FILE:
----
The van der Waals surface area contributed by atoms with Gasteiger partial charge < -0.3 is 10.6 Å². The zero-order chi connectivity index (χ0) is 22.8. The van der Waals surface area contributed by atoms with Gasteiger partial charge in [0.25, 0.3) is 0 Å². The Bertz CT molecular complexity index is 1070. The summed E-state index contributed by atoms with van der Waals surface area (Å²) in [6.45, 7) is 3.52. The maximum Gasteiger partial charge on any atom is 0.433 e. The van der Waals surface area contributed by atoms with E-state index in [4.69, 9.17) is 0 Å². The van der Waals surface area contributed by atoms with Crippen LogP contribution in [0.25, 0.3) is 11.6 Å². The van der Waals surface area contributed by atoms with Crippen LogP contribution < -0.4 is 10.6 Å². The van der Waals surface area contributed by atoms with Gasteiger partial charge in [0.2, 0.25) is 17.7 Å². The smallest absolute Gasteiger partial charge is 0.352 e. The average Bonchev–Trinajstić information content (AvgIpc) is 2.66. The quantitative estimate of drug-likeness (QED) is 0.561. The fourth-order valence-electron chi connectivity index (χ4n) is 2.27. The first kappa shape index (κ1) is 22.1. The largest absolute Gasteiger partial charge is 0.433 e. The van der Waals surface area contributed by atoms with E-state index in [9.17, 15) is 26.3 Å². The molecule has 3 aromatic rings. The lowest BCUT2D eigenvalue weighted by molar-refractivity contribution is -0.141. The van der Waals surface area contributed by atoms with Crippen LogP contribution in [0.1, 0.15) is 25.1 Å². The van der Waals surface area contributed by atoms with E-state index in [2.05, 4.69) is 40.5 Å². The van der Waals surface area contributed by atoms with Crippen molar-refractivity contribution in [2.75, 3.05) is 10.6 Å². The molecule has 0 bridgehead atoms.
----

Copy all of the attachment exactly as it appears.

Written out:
The van der Waals surface area contributed by atoms with Gasteiger partial charge < -0.3 is 10.6 Å². The zero-order chi connectivity index (χ0) is 22.8. The van der Waals surface area contributed by atoms with Gasteiger partial charge in [0.25, 0.3) is 0 Å². The Bertz CT molecular complexity index is 1070. The summed E-state index contributed by atoms with van der Waals surface area (Å²) in [6.45, 7) is 3.52. The maximum Gasteiger partial charge on any atom is 0.433 e. The van der Waals surface area contributed by atoms with E-state index in [4.69, 9.17) is 0 Å². The van der Waals surface area contributed by atoms with Crippen LogP contribution in [0.25, 0.3) is 11.6 Å². The van der Waals surface area contributed by atoms with Crippen LogP contribution < -0.4 is 10.6 Å². The van der Waals surface area contributed by atoms with Gasteiger partial charge in [0.2, 0.25) is 17.7 Å². The smallest absolute Gasteiger partial charge is 0.352 e. The average Bonchev–Trinajstić information content (AvgIpc) is 2.66. The quantitative estimate of drug-likeness (QED) is 0.561. The fourth-order valence-electron chi connectivity index (χ4n) is 2.27. The first kappa shape index (κ1) is 22.1. The largest absolute Gasteiger partial charge is 0.433 e. The van der Waals surface area contributed by atoms with E-state index in [9.17, 15) is 26.3 Å². The molecule has 3 aromatic rings. The lowest BCUT2D eigenvalue weighted by molar-refractivity contribution is -0.141. The van der Waals surface area contributed by atoms with Crippen LogP contribution in [0.1, 0.15) is 25.1 Å². The van der Waals surface area contributed by atoms with E-state index in [2.05, 4.69) is 40.5 Å². The van der Waals surface area contributed by atoms with Crippen molar-refractivity contribution in [2.75, 3.05) is 10.6 Å². The molecule has 0 bridgehead atoms.